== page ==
All this translates to an even better soldering experience. MiniWare noticed that everyone was testing heats-up times, so included these in the manual for the argument’s sake. You can have your MiniWare TS101 ready in as little as 9s (30-300℃) or 6 seconds later if you are connected to a good USB-C charger. A small ring with anti-rollback features prevents the soldering iron from travelling across the table and burning down everything on its path – something that TS80 series irons were keen on doing.

Most importantly…

You can put custom logos on it! The config file is still editable on PC – which lets you set defaults quickly and conveniently and you can create a bitmap image with your splash screen as long as you set it to 128x32px and name it: LOGOIN.bmp. Connect your soldering iron to a PC via USB-C and drop the image over.

It’s too early to tell if MiniWare TS101 will support IronOS – some of the TS100 irons were not supported due to timeout issues caused by the main IC being changed, but I’m hopeful considering good support for TS80P.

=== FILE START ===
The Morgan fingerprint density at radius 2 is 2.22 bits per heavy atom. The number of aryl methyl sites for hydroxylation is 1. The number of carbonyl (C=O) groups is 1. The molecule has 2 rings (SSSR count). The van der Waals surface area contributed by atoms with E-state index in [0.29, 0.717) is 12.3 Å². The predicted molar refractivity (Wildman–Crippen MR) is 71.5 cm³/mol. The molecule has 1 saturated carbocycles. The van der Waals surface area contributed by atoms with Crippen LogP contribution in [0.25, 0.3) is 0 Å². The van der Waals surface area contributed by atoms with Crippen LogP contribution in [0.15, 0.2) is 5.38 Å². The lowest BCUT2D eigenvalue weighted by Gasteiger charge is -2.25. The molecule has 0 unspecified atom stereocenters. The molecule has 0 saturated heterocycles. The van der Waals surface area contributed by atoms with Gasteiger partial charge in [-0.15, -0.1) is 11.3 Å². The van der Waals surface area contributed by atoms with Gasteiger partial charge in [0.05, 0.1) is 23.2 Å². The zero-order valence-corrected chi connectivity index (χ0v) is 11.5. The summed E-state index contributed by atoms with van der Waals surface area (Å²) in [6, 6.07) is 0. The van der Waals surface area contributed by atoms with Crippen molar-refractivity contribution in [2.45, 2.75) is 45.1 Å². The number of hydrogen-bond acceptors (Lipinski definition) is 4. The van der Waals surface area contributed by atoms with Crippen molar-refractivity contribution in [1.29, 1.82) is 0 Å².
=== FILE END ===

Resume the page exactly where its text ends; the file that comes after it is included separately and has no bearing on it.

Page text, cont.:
If you need a default config file – here is the template:

T1_Temp=300   #(C:50~400 F:122~752)
T2_Temp=330   #(C:50~400 F:122~752)
T3_Temp=350   #(C:50~400 F:122~752)
SlpTemp=250   #(C:50~400 F:122~752)
BoostTemp=380 #(C:50~400 F:122~752)
SlpTime=180   #(Sec:60~999)
IdleTime=240  #(Sec:60~999)
Backlight=3   #(1~10)
TempUnit=0    #(0:C 1:F)
DisplayDir=1  #(1:Right 2:Left)
TempStep=10   #(1~25)
PowerSrc=0    #(0:DC 3~6:3~6S)
MinVolt=3500  #(mV:3300~4000)
LowCurrent=0  #(0:OFF 1: ON)
PDPwMax=0     #(0:OFF 18~45:18~45W)
MsenUnit=3    #(1~5)

It’s a matter of time before IronOS will become compatible with TS101 as well, so if you are into modifying your firmware to your heart’s content, I’m sure you won’t be disappointed.

I don’t know what kind of soldering you are into, but for my maker’s needs, MiniWare TS101 is ideal. Powerful enough to handle most of the jobs, while staying small and being extremely portable. It’s the soldering iron you need for your travel toolbox and desk with limited space.

Get your MiniWare

Get your tools from Miniware and save space and time when working on projects:

Final thoughts